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I tell myself that I don't have a dog in this hunt.

Money is tight everywhere, and in a state like Mississippi, where money is always tight, tougher times for the country mean cutting yourself to bone. Toward the end of last year our governor suggested consolidation of the state's three historically black universities and incorporation of the Mississippi University for Women, the first public college for women in the United States, into one of the other three state universities. This was an unpopular suggestion, to say the very least, and Santa Clause swept it under the skirt of the tree.

There it remained until this past Monday, when local papers reported on another proposal to consolidate the state's three public HBCUs under a new name and with clearly defined missions for the currently existing campuses. The proposal, made by Ronald Mason, Jr., president of Jackson State University, the largest of the three public HBCUs, was never intended for public consumption, but it's provided a tasty meal for the local newspapers, citizens, and legislators for the last few days.

Public conversations surrounding race relations are always a bit dodgy, but they're necessary; if you're going to move forward, you have to acknowledge where you've been, why that's brought you to where you are, and what you need to do differently in the future. Outsiders might handwave the entire problem away as being one more indicator of how backwards this state--and, by extension, the American South--is and how racism still lives and breathes "down there." Insiders know there's more here than meets the eye.

I tell myself that I don't have a dog in this hunt. I'm lying.

I work at a small liberal arts college and read the Mason story from the comfort of my office. Up the newly-repaved but still potholed road from my college stands Jackson State University. Southward are the buildings of the state capital. To our immediate east stands a rival college, several high schools, a lovely old neighborhood; to our west could be more of the same, but hard times and dwindling resources have left these could-have-been places to rack and ruin. The eastern demographic is predominantly white, the western predominantly black.

This is my geographic situation, and it couldn't better represent my cultural one either. Every weekday morning this middle-aged black woman bundles up her son, places him in her car, and travels two miles southward to enter this particular contact zone. I pass the eastside high school where my husband teaches as I head for the west where I find my son's day care center after passing a string of solidly built but utterly vacant houses. There are bars on the windows at the center and a buzzer at the door, but inside everything is warm and friendly and open. I kiss him goodbye and hand him over to the young women who run this Montessori day care center in one of the poorest sections of the city.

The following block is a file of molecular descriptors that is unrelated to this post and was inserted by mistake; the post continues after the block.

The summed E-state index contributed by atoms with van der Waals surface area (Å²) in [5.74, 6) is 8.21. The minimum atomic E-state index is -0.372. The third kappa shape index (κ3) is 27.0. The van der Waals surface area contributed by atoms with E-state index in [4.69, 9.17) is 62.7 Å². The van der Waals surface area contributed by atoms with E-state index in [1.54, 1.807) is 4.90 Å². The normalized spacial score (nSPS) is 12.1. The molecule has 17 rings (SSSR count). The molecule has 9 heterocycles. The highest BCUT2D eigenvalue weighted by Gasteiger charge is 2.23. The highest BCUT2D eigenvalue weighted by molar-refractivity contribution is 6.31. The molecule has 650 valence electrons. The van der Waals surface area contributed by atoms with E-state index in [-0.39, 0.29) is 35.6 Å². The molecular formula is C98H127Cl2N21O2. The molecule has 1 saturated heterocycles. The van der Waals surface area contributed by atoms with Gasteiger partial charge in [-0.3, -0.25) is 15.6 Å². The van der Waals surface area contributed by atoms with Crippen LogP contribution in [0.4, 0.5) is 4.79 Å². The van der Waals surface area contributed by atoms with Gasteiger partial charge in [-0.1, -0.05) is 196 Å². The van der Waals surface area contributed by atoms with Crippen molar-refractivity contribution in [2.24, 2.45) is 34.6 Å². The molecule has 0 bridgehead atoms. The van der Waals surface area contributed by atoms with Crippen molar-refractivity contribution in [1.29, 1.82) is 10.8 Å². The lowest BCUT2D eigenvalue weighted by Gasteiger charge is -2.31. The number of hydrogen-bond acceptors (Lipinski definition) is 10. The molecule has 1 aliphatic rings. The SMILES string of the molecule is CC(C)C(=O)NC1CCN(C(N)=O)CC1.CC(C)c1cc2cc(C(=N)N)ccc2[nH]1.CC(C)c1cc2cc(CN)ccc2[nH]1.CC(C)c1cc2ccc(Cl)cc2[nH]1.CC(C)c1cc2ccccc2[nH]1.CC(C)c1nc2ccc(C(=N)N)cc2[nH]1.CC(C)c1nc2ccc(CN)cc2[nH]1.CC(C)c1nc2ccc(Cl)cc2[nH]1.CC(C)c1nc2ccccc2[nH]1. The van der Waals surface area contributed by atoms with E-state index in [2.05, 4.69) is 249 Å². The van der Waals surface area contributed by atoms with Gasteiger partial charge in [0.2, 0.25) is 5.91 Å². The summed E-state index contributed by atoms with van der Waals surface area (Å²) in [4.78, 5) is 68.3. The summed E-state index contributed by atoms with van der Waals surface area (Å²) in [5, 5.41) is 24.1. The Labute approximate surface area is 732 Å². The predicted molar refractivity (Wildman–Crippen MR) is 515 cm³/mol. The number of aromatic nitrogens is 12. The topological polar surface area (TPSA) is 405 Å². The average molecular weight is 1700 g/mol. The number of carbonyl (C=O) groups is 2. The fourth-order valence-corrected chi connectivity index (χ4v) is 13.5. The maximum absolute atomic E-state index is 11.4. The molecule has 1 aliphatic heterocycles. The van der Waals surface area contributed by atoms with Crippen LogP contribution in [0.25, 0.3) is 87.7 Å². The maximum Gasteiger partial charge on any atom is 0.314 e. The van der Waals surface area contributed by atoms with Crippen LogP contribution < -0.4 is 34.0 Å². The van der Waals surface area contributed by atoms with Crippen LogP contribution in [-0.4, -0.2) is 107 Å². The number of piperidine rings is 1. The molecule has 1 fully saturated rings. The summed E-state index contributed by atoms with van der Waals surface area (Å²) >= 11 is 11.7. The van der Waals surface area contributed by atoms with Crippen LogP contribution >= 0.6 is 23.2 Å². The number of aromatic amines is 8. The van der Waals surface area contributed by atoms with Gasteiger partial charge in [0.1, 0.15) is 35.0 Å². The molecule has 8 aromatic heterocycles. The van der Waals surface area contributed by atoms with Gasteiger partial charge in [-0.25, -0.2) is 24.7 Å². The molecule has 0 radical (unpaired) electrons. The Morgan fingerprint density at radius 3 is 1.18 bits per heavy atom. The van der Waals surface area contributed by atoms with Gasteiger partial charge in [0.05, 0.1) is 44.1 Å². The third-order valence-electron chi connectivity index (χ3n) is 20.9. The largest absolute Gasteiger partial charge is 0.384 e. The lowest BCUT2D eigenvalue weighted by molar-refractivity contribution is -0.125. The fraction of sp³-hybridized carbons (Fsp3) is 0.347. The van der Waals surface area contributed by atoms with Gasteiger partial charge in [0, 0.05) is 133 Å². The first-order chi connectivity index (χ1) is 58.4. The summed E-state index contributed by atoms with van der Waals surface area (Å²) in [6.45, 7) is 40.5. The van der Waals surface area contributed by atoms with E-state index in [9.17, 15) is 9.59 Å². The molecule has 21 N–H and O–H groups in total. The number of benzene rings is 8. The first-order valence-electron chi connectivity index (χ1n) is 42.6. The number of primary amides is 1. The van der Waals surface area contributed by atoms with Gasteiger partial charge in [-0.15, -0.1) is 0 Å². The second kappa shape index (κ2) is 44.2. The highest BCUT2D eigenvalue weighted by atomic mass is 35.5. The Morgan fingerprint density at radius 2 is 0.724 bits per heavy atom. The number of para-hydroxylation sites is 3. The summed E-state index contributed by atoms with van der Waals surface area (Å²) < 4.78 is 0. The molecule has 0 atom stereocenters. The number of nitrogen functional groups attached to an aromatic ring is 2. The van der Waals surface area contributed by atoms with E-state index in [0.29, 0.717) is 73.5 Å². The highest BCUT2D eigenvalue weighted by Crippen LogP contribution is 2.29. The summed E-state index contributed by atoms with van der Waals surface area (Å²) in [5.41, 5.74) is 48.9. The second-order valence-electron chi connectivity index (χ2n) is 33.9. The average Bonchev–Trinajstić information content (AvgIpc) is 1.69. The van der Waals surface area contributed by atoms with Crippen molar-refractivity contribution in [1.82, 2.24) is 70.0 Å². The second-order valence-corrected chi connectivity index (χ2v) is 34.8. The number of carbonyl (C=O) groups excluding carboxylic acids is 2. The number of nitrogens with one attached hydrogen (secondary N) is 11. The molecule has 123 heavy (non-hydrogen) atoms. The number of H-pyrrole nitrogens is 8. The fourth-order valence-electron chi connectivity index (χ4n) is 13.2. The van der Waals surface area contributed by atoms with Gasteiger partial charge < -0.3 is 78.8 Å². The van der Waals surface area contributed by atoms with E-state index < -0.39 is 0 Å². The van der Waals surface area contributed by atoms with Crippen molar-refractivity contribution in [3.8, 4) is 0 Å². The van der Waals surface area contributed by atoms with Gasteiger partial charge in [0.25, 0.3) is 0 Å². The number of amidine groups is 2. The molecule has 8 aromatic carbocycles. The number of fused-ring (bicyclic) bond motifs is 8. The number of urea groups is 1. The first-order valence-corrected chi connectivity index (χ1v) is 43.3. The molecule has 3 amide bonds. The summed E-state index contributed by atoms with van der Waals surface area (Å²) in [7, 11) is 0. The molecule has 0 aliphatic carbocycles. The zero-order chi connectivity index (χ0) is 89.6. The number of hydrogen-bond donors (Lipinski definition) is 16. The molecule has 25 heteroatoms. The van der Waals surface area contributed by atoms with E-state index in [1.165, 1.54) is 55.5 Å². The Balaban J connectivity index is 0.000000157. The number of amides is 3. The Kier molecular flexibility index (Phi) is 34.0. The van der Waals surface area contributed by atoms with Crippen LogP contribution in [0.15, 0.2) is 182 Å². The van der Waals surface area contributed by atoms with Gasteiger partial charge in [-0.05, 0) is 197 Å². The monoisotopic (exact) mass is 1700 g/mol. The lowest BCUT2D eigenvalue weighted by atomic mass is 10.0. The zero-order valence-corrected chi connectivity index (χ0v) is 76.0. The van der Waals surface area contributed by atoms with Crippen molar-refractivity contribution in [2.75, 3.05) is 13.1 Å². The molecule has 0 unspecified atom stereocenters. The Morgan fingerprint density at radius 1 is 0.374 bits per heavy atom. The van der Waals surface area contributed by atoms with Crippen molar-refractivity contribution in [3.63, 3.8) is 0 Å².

I turn my car eastward, then enter the iron gates that encircle my campus. When I first came here, I thought the gates were lovely, a marker to the world that something special is happening behind this fence. As I began to understand my socioeconomic geography, I started seeing the gates as a buffer from the world outside the college. On bad days, they seem as walls to exclude those perceived to be socially undesirable. On good days, they act as sound-proofing against the noise of the city and state, allowing me to untangle so many twisted up phrases.

Take the phrase that defines this group of colleges and universities: "historically black." These schools are "historically black" because they are no longer exclusively so, their doors long ago opening to students of all races. They are "historically black" because they have long served this once legally under-served minority population. They are "historically black" because history has been unkind to blacks in this country and these schools give the black community a sense of ownership and pride.

But "historically black" carries heavier luggage. To some, "historically black" means it's holding you back, that your embrace of this racially defined community space keeps you from integrating into the larger society. To others, "historically black" means you continue to lack, that you'll only get what you need to get by when others long ago received what they needed to get ahead. And sadder still, for some, "historically black" means niggers get back, know your place and stay out of our schools.

A lifetime of being black in the American South has taught me to listen--consistently, not exclusively--with my skin.

I don't know what vote I would cast were I in the legislature. I can't say that I wouldn't have made a similar proposal (although, I hope, a more effectively presented one) were I in Mason's shoes. I won't say that I believe the schools should remain untouched in perpetuity.

I do know that tough and often unpopular decisions have to be made. I can say that I understand why Mason's proposal has wounded and angered the black community, why, having publicly denounced the Governor's initial proposal, he's seen as Janus-faced on this issue. I will say that HBCUs occupy a peculiar--and peculiarly necessary--place in American higher education, and that while I may not be directly involved in this conversation, I have a vested interest in its outcome.

I'm a mother, a teacher, a taxpayer. I have to have a dog in this hunt.


The conversation continues:

Jackson State President: HBCUs Future at Risk

This post was written in response to the Week 12 Current Events prompt at [ profile] therealljidol.
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